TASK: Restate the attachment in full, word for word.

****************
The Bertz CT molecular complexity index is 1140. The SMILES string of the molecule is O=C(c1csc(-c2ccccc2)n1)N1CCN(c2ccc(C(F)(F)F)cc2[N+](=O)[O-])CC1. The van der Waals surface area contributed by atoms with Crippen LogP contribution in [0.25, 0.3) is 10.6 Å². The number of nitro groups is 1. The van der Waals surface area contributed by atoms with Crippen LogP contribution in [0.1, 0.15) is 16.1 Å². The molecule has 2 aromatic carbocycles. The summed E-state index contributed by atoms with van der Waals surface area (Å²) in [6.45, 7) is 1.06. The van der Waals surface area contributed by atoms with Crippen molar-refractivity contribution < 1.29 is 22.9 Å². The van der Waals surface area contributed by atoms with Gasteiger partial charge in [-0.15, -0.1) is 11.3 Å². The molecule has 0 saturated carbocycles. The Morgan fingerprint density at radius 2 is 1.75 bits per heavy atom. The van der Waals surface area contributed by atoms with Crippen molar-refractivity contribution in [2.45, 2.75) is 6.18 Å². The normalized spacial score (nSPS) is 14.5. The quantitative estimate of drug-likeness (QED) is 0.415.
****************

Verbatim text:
The Bertz CT molecular complexity index is 1140. The SMILES string of the molecule is O=C(c1csc(-c2ccccc2)n1)N1CCN(c2ccc(C(F)(F)F)cc2[N+](=O)[O-])CC1. The van der Waals surface area contributed by atoms with Crippen LogP contribution in [0.25, 0.3) is 10.6 Å². The number of nitro groups is 1. The van der Waals surface area contributed by atoms with Crippen LogP contribution in [0.1, 0.15) is 16.1 Å². The molecule has 2 aromatic carbocycles. The summed E-state index contributed by atoms with van der Waals surface area (Å²) in [6.45, 7) is 1.06. The van der Waals surface area contributed by atoms with Crippen molar-refractivity contribution < 1.29 is 22.9 Å². The van der Waals surface area contributed by atoms with Gasteiger partial charge in [-0.15, -0.1) is 11.3 Å². The molecule has 0 saturated carbocycles. The Morgan fingerprint density at radius 2 is 1.75 bits per heavy atom. The van der Waals surface area contributed by atoms with Crippen molar-refractivity contribution in [2.45, 2.75) is 6.18 Å². The normalized spacial score (nSPS) is 14.5. The quantitative estimate of drug-likeness (QED) is 0.415.